In recent times, Kuwait has also faced criticism for its human rights record and perceived xenophobia toward the expatriate community. The CCD aims to highlight and address these challenges.

Al-Awadhi said: “Everyone is welcome, regardless of their nationality, gender, or religion. We have hosted multiple sessions discussing xenophobia and human rights and work tirelessly to make sure that the CCD is a space where all participants listen to and learn from each other. The only way to progress is to coexist.”

------------------

This report is being published by Arab News as a partner of the Middle East Exchange, which was launched by the Mohammed bin Rashid Al Maktoum Global Initiatives to reflect the vision of the UAE prime minister and ruler of Dubai to explore the possibility of changing the status of the Arab region.


Australian academic Kylie Moore-Gilbert moved to notorious Tehran jail

Updated 1 min 47 sec ago

Australian academic Kylie Moore-Gilbert moved to notorious Tehran jail

  • During a previous stint at Evin, Moore-Gilbert reported being held in restrictive conditions and needing psychiatric medications for “gravely damaged” mental health
  • Friends believe she is now being held in the same ward as before, a facility controlled by Iran’s hard-line Islamic Revolutionary Guards Corps

SYDNEY: An Australian academic held in Iran for more than two years has been returned to Tehran’s notorious Evin prison, friends said Friday, prompting fresh concern about her wellbeing.
Kylie Moore-Gilbert — who is serving a 10-year sentence on charges of espionage — had disappeared inside Iran’s prison system a week ago, sparking frantic efforts to learn her whereabouts.
“I’m relieved that the Australian government has finally managed to locate Kylie six days after she went missing,” friend and fellow Middle East expert Dara Conduit told AFP. “But make no mistake: this is not a win for Kylie.”
Conditions at Evin are believed to be marginally better than Moore-Gilbert’s previous jail at Qarchak — a women’s facility that has been blacklisted under UN human rights sanctions and is notorious for the ill-treatment of political prisoners.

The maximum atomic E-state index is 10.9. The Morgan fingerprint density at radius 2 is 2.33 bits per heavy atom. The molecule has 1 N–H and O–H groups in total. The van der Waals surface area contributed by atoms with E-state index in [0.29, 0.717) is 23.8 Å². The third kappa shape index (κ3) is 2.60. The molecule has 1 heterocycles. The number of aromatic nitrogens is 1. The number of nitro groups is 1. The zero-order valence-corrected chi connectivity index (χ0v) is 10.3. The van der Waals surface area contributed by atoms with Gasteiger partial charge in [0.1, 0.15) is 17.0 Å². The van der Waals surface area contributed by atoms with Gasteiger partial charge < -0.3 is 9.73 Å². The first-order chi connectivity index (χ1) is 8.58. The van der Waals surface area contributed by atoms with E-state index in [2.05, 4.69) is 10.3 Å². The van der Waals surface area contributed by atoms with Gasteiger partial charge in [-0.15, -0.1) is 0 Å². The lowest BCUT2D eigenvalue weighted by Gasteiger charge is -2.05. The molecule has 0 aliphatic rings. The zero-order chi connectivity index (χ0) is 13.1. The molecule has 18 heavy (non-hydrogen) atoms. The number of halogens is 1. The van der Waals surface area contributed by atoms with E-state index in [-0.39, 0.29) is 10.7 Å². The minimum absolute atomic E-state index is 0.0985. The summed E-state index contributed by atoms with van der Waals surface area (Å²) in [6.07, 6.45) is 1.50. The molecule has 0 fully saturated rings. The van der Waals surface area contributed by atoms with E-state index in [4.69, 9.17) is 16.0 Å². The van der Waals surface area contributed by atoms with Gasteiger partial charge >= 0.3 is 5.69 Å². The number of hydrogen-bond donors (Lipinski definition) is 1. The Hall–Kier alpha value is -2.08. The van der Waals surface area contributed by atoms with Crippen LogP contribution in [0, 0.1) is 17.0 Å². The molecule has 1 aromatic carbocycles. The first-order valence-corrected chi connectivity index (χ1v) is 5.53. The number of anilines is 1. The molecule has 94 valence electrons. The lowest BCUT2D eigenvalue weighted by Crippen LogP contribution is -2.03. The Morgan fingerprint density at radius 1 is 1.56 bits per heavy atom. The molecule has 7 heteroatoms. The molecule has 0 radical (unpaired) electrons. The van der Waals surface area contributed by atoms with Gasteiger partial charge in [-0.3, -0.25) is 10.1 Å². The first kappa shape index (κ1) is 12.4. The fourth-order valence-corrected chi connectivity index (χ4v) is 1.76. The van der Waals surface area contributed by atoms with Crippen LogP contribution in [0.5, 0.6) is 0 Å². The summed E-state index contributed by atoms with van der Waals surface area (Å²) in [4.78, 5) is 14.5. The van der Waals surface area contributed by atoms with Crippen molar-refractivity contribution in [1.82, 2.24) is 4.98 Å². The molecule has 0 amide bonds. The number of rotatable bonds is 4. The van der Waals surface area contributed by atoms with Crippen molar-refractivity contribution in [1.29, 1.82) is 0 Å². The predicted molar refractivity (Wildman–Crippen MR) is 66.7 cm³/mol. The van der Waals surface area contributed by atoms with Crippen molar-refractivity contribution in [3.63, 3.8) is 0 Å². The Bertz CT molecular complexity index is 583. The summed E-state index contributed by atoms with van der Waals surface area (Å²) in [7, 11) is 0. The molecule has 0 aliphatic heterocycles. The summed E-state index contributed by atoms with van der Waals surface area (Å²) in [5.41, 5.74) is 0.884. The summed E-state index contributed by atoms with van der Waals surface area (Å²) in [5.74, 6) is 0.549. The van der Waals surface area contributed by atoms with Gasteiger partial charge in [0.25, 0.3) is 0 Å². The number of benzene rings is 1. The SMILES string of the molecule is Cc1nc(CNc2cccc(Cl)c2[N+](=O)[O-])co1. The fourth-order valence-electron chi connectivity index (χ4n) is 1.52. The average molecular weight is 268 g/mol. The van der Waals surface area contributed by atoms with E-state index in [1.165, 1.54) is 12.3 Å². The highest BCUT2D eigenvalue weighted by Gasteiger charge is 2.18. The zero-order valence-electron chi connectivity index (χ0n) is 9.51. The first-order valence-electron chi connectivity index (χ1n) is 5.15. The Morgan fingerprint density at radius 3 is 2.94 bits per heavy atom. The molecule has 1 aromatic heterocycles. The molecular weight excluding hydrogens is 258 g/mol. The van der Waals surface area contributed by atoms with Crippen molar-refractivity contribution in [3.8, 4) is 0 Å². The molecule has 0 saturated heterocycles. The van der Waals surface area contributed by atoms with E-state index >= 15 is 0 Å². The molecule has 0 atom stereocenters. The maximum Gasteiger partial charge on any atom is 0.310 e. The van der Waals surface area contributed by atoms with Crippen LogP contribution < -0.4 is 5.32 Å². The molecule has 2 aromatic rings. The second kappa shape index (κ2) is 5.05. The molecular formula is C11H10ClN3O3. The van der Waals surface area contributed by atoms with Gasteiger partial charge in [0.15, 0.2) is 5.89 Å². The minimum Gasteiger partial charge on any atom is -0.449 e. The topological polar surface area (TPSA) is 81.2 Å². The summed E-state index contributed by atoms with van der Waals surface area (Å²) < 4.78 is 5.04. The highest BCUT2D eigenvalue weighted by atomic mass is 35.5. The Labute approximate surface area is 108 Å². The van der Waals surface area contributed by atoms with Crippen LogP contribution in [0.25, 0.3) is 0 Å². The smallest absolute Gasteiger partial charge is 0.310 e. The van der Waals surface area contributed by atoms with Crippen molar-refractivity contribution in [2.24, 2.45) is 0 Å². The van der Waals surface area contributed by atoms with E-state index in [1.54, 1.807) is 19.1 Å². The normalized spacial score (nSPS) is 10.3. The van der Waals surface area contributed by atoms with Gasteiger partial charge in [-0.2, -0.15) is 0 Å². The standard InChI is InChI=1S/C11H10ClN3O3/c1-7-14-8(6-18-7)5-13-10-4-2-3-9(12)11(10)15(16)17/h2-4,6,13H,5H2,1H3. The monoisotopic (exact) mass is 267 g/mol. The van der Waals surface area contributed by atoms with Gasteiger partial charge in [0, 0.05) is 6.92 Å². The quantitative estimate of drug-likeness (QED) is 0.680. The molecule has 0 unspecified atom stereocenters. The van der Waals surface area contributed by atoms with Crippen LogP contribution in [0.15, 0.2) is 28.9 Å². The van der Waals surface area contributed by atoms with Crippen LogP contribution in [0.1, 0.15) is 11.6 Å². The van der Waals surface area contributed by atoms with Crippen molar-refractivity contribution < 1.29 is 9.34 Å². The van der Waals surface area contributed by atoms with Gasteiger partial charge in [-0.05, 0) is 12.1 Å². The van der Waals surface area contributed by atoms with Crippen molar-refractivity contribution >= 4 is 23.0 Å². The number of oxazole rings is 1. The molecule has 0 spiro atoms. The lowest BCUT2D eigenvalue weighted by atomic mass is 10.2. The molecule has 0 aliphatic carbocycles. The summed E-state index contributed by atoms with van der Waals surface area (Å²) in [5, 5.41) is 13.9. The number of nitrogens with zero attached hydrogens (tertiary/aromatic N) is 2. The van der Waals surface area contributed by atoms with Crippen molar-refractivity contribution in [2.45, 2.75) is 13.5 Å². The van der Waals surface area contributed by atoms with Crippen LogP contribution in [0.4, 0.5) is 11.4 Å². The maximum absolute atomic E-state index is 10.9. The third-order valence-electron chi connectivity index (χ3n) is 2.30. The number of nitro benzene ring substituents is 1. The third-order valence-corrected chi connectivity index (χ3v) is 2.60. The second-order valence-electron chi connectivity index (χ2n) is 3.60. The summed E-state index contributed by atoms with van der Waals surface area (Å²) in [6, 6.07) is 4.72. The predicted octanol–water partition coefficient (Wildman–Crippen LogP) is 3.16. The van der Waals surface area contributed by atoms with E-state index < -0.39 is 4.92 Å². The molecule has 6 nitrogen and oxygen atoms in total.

During a previous stint at Evin, Moore-Gilbert reported being held in restrictive conditions and needing psychiatric medications for “gravely damaged” mental health.
Friends believe she is now being held in the same ward as before, a facility controlled by Iran’s hard-line Islamic Revolutionary Guards Corps.
Australia’s foreign ministry has said securing her release is an “absolute priority,” but was forced to admit this week that her whereabouts were unknown.
“We do not accept the charges upon which Dr. Moore-Gilbert was convicted, and want to see her returned to Australia as soon as possible,” the ministry said after ambassador Lyndall Sachs was able to visit her in Qarchak Prison on October 19.
Throughout Moore-Gilbert’s internment, friends and family have become increasingly critical of what they say is Australia’s ineffective diplomatic approach.
According to Conduit: “Not one iota of progress has been made in her case, despite the government’s assurances that Kylie’s case is under control.”
She called Moore-Gilbert’s transfer back to Evin “an utter indictment of the Australian government’s failure on Kylie’s case.”
“After 778 days, she is back at square one in the prison in which she was originally held.”
Moore-Gilbert was reportedly arrested at Tehran airport by the Islamic Revolutionary Guards Corps in September 2018 after attending a conference in Qoms.
She is just one of several Westerners being held in Iran on national security grounds.
Negotiations with Tehran are notoriously difficult, with governments and families forced to decide if quiet discussions are less likely to antagonize captors, often against a fraught geopolitical backdrop.
Iran’s complex political and judicial system — which sees hard-liners, reformists and myriad state institutions vying for influence — can make things more complex still.